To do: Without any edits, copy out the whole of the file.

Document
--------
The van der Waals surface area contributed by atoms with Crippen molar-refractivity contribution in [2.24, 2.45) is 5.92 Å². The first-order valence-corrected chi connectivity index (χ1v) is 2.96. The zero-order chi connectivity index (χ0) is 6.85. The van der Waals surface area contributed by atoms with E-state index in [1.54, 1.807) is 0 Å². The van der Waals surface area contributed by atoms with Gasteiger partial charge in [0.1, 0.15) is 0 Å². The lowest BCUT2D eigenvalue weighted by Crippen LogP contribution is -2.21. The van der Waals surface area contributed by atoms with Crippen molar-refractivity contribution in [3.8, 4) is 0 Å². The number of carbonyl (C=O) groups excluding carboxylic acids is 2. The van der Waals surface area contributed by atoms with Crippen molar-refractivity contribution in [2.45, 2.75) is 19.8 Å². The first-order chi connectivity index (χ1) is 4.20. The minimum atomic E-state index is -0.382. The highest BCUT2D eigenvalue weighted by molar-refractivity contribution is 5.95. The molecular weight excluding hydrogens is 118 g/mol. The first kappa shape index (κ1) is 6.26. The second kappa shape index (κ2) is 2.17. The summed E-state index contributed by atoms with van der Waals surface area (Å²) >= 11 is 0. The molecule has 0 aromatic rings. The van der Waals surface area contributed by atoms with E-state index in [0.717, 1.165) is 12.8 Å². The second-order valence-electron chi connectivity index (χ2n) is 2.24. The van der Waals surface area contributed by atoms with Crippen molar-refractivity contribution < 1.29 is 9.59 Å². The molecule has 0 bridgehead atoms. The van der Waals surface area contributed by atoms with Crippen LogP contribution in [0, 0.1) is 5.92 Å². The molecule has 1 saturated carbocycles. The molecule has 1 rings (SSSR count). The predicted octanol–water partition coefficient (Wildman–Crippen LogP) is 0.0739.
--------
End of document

The van der Waals surface area contributed by atoms with Crippen molar-refractivity contribution in [2.24, 2.45) is 5.92 Å². The first-order valence-corrected chi connectivity index (χ1v) is 2.96. The zero-order chi connectivity index (χ0) is 6.85. The van der Waals surface area contributed by atoms with E-state index in [1.54, 1.807) is 0 Å². The van der Waals surface area contributed by atoms with Gasteiger partial charge in [0.1, 0.15) is 0 Å². The lowest BCUT2D eigenvalue weighted by Crippen LogP contribution is -2.21. The van der Waals surface area contributed by atoms with Crippen molar-refractivity contribution in [3.8, 4) is 0 Å². The number of carbonyl (C=O) groups excluding carboxylic acids is 2. The van der Waals surface area contributed by atoms with Crippen molar-refractivity contribution in [2.45, 2.75) is 19.8 Å². The first-order chi connectivity index (χ1) is 4.20. The minimum atomic E-state index is -0.382. The highest BCUT2D eigenvalue weighted by molar-refractivity contribution is 5.95. The molecular weight excluding hydrogens is 118 g/mol. The first kappa shape index (κ1) is 6.26. The second kappa shape index (κ2) is 2.17. The summed E-state index contributed by atoms with van der Waals surface area (Å²) >= 11 is 0. The molecule has 0 aromatic rings. The van der Waals surface area contributed by atoms with E-state index in [0.717, 1.165) is 12.8 Å². The second-order valence-electron chi connectivity index (χ2n) is 2.24. The van der Waals surface area contributed by atoms with Crippen molar-refractivity contribution < 1.29 is 9.59 Å². The molecule has 0 bridgehead atoms. The van der Waals surface area contributed by atoms with Crippen LogP contribution in [0, 0.1) is 5.92 Å². The molecule has 1 saturated carbocycles. The molecule has 1 rings (SSSR count). The predicted octanol–water partition coefficient (Wildman–Crippen LogP) is 0.0739.